Dodgers defeat Twins 8-5 to extend winning streak to 10

Richard Mackson-USA TODAY Sports
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LOS ANGELES — Chris Taylor hit the go-ahead home run in the sixth inning, Joey Gallo added a three-run shot in the seventh and the Los Angeles Dodgers extended their season-high winning streak to 10 games with an 8-5 victory over the Minnesota Twins on Wednesday night.

It is the first time since July 2017 that the Dodgers have put together a double-digit winning streak. It is also their third straight series sweep and 14th of the season.

Max Muncy also went deep for Los Angeles, which has the majors’ best record at 77-33 and is 16 games in front of second-place San Diego in the NL West.

Jorge Polanco and Gary Sanchez homered for Minnesota (57-53), which fell out of the AL Central lead after its loss and Cleveland’s win at Detroit.

Taylor, who came off the injured list last Friday after missing 26 games with a broken left foot, gave the Dodgers a 5-4 advantage with his first home run since June 3, a solo shot to left field off reliever Michael Fulmer (4-5).

Gallo came on as a pinch hitter and provided some breathing room with a three-run drive to left-center. It was the Dodgers’ second pinch-hit homer of the season and the second of Gallo’s career.

David Price (1-0), the third of six Dodgers pitchers, got the win.

The Twins had a 4-2 lead in the fifth after a three-run homer by Polanco in the second and Sanchez’s solo shot in the fifth off starter Ryan Pepiot.

Mookie Betts started Los Angeles’ comeback with a double in the bottom half and he scored on Trea Turner‘s single. Turner stole second and the Dodgers tied it at 4 on Will Smith’s RBI double.

Muncy led off the second by lining an elevated sinker from starter Sonny Gray over the right-field wall. Cody Bellinger extended the lead to 2-0 later in the inning when his sacrifice fly drove in Justin Turner.

Minnesota responded with a three-run third capped by Polanco’s drive to right field.

TICKET WINDOW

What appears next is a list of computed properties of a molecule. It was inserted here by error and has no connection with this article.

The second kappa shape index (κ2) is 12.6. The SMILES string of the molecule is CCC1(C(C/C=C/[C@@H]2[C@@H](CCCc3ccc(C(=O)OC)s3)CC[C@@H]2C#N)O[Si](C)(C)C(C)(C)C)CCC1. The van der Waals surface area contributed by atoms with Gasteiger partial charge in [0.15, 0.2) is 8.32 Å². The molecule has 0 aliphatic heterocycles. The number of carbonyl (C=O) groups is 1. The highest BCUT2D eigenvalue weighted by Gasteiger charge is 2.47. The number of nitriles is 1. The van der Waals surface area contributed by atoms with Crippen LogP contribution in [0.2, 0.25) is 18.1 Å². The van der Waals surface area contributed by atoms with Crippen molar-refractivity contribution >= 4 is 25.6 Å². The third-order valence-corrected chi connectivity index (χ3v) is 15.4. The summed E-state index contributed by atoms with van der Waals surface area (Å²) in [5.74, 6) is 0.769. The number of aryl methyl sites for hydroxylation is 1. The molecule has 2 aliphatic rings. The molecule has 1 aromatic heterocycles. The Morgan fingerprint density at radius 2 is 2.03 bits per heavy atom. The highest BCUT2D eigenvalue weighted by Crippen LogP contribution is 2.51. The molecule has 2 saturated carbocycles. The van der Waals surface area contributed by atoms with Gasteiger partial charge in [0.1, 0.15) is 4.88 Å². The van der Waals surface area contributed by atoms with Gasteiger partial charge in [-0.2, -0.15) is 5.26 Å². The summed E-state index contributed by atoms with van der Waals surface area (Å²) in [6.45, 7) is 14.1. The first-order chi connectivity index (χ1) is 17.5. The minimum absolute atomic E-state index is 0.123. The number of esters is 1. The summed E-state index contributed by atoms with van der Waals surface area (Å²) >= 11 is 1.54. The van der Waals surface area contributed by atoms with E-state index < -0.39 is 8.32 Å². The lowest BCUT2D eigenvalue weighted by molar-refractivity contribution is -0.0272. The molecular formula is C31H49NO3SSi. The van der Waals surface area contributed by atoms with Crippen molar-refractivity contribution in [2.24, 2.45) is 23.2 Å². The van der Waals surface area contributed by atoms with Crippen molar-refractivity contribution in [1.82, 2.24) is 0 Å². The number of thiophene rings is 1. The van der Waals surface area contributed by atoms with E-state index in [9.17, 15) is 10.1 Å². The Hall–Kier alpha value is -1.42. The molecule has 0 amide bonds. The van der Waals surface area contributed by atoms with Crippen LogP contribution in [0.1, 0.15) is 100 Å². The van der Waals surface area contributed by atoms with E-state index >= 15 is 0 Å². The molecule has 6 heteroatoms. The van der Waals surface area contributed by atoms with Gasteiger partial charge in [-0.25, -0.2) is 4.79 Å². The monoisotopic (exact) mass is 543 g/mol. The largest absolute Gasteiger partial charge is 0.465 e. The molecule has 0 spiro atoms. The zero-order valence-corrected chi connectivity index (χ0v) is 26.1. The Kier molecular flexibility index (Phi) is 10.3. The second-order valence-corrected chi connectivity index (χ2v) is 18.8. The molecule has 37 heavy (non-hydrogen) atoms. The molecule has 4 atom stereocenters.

Freddie Freeman bobblehead night drew the largest crowd in the majors this season at 53,432. It was the Dodgers’ 13th sellout of the year.

FOR STARTERS

Gray had given up only two earned runs in three starts since the All-Star break but ran into problems against the Dodgers. The right-hander went 4 2/3 innings, allowing four runs – three earned – and six hits. He struck out five.

Pepiot was called up for his fourth stint this season and allowed the leadoff hitter to reach base in four of five innings. Pepiot struck out four but gave up four runs and five hits in 4 1/3 innings.

THEY DON’T LIKE LA

The Twins dropped all four games to the Dodgers this season. Minnesota was outscored 32-10 and has lost 10 straight in the series dating to 2014.

TRAINER’S ROOM

Dodgers: RHP Dustin May will make one more rehab start for Triple-A Oklahoma City on Sunday before being activated off the injured list. Manager Dave Roberts said May, who had Tommy John surgery 15 months ago, could likely pitch when Los Angeles returns home to face Miami in a weekend series beginning Aug. 19. … LHP Clayton Kershaw (back) did some light tossing during pregame workouts.

UP NEXT

Twins: Remain in Southern California for a three-game series against the Angels. RHP Tyler Mahle (5-7, 4.49 ERA) makes his second start for Minnesota since being acquired from Cincinnati.

Dodgers: Continue interleague play with three games in Kansas City starting Friday. RHP Tony Gonsolin (13-1, 2.30 ERA) gets the call in the series opener.

Yankees star Judge hits 61st home run, ties Maris’ AL record

aaron judge
Cole Burston/Getty Images
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TORONTO — Aaron Judge tied Roger Maris’ American League record of 61 home runs in a season, hitting a tiebreaking, two-run drive for the New York Yankees in the seventh inning against the Toronto Blue Jays on Wednesday night.

The 30-year-old slugger drove a 94.5 mph belt-high sinker with a full-count from left-hander Tim Mayza over the left-field fence at Rogers Centre. The 117.4 mph drive took just 3.8 seconds to land 394 feet from the plate, and it put the Yankees ahead 5-3.

Judge watched the ball clank off the front of the stands, just below two fans who reached over a railing and tried for a catch. He pumped an arm just before reaching first and exchanged a slap with coach Travis Chapman.